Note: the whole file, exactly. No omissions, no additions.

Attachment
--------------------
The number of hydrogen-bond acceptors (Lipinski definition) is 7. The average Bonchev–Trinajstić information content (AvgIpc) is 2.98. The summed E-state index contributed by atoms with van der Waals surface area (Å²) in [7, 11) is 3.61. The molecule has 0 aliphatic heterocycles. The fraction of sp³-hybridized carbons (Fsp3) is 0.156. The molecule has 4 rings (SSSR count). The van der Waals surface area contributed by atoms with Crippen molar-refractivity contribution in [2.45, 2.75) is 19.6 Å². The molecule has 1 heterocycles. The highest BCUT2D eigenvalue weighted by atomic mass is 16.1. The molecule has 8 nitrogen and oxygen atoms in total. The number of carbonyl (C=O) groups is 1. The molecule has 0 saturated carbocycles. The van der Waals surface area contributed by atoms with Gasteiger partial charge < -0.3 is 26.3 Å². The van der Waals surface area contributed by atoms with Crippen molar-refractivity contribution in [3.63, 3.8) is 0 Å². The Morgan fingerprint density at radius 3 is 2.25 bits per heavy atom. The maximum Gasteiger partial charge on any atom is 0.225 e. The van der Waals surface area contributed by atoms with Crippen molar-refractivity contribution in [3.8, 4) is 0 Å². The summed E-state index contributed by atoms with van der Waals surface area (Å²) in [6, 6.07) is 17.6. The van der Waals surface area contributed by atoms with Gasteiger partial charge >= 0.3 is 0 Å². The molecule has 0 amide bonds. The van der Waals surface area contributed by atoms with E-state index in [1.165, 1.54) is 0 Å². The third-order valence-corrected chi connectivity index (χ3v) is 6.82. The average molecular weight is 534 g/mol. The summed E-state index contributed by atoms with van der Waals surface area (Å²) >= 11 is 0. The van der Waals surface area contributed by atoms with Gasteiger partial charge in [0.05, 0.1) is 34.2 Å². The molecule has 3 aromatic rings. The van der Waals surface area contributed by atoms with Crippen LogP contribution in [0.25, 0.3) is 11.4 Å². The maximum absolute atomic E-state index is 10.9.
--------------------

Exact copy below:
The number of hydrogen-bond acceptors (Lipinski definition) is 7. The average Bonchev–Trinajstić information content (AvgIpc) is 2.98. The summed E-state index contributed by atoms with van der Waals surface area (Å²) in [7, 11) is 3.61. The molecule has 0 aliphatic heterocycles. The fraction of sp³-hybridized carbons (Fsp3) is 0.156. The molecule has 4 rings (SSSR count). The van der Waals surface area contributed by atoms with Crippen molar-refractivity contribution in [2.45, 2.75) is 19.6 Å². The molecule has 1 heterocycles. The highest BCUT2D eigenvalue weighted by atomic mass is 16.1. The molecule has 8 nitrogen and oxygen atoms in total. The number of carbonyl (C=O) groups is 1. The molecule has 0 saturated carbocycles. The van der Waals surface area contributed by atoms with Gasteiger partial charge < -0.3 is 26.3 Å². The van der Waals surface area contributed by atoms with Crippen molar-refractivity contribution in [3.63, 3.8) is 0 Å². The Morgan fingerprint density at radius 3 is 2.25 bits per heavy atom. The maximum Gasteiger partial charge on any atom is 0.225 e. The van der Waals surface area contributed by atoms with Crippen molar-refractivity contribution in [3.8, 4) is 0 Å². The summed E-state index contributed by atoms with van der Waals surface area (Å²) in [6, 6.07) is 17.6. The van der Waals surface area contributed by atoms with Gasteiger partial charge >= 0.3 is 0 Å². The molecule has 0 amide bonds. The van der Waals surface area contributed by atoms with E-state index in [1.165, 1.54) is 0 Å². The third-order valence-corrected chi connectivity index (χ3v) is 6.82. The average molecular weight is 534 g/mol. The summed E-state index contributed by atoms with van der Waals surface area (Å²) >= 11 is 0. The van der Waals surface area contributed by atoms with Gasteiger partial charge in [0.05, 0.1) is 34.2 Å². The molecule has 3 aromatic rings. The van der Waals surface area contributed by atoms with Crippen LogP contribution in [0.25, 0.3) is 11.4 Å². The maximum absolute atomic E-state index is 10.9.